Swedbank AB (publ) allegedly processed transactions for "suspicious" customers amounting to around 95 billion Swedish kronor between the Swedish lender and Danske Bank A/S, Reuters reported, citing Swedish state television.
The transactions were carried out between 2007 and 2015 in the Baltics, according to SVT's program "Uppdrag Granskning."
SVT said the report was based on an internal Swedbank report dated September 2018. In response to the report, the Swedish bank said the analysis that "Uppdrag Granskning" referred to is the initial report that the lender made last autumn.
"In 2018, Swedbank on its own initiative in response to public information regarding Danske Bank made an analysis of payments between customers in Danske Bank and Swedbank. In the analysis, Swedbank looked at payments made during 2007-2015," the lender said in a March 15 statement.
"As we have repeated many times, we act on different signals. Therefore, it was natural for us to act when the disclosures about Danske Bank came out on the market. That was the background to our analysis," Swedbank CEO Birgitte Bonnesen said.
Swedbank said it takes its responsibilities to prevent and detect money laundering "very seriously." The bank has repeatedly denied any part in Danske Bank's alleged money laundering activities, with Bonnesen saying its management has conducted a review that did not find anything linking the Swedish lender to the case. Bonnesen, however, later admitted that there was "risk" that laundered funds could have slipped through the lender's Baltic operations during the period under consideration.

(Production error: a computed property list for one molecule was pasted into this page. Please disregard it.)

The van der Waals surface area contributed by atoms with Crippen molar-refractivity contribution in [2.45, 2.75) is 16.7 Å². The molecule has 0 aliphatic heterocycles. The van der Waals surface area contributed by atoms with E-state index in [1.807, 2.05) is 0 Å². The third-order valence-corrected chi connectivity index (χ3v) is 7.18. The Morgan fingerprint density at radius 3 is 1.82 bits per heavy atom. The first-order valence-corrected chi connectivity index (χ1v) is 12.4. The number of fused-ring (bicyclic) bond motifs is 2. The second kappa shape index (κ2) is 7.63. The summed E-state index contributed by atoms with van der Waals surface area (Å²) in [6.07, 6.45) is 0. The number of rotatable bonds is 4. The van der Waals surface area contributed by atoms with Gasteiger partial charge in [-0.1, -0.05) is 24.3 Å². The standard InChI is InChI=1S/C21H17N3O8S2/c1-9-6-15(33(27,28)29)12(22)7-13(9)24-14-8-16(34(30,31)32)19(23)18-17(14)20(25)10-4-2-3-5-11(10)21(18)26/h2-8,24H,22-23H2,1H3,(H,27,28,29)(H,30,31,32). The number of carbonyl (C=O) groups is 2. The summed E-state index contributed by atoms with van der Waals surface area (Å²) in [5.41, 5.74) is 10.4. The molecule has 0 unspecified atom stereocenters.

Meanwhile, the Danish branch of Sweden-based SEB Kort Bank AB is deemed to have a "normal to high" inherent risk of being abused for money laundering or financing of terrorism, relative to the average financial firms in Denmark, according to the country's financial markets regulator.
The Danish Financial Supervisory Authority conducted an inspection on the Danish branch of SEB Kort Bank, a unit of Swedish lender Skandinaviska Enskilda Banken AB, in March 2018 as part of its supervision of the branch.
In a report published March 13, the regulator said it found that the products offered by the branch can be used for money transfers and its customer portfolio consists solely of distance customers.
The FSA has thus given the Danish branch instructions to improve its procedures and money laundering controls, including obtaining additional information about customers the branch considers to be associated with a high risk of money laundering or terror financing.
The branch was also ordered to ensure that it is in compliance with anti-money laundering legislation.
Lars Lorenzen, head of the Danish branch of SEB Kort Bank, said the inspection did not detect any money laundering abuses, Reuters reported. The Danish branch has also tightened its processes and controls to comply with the FSA's order.
As of March 14, US$1 was equivalent to 9.32 Swedish kronor.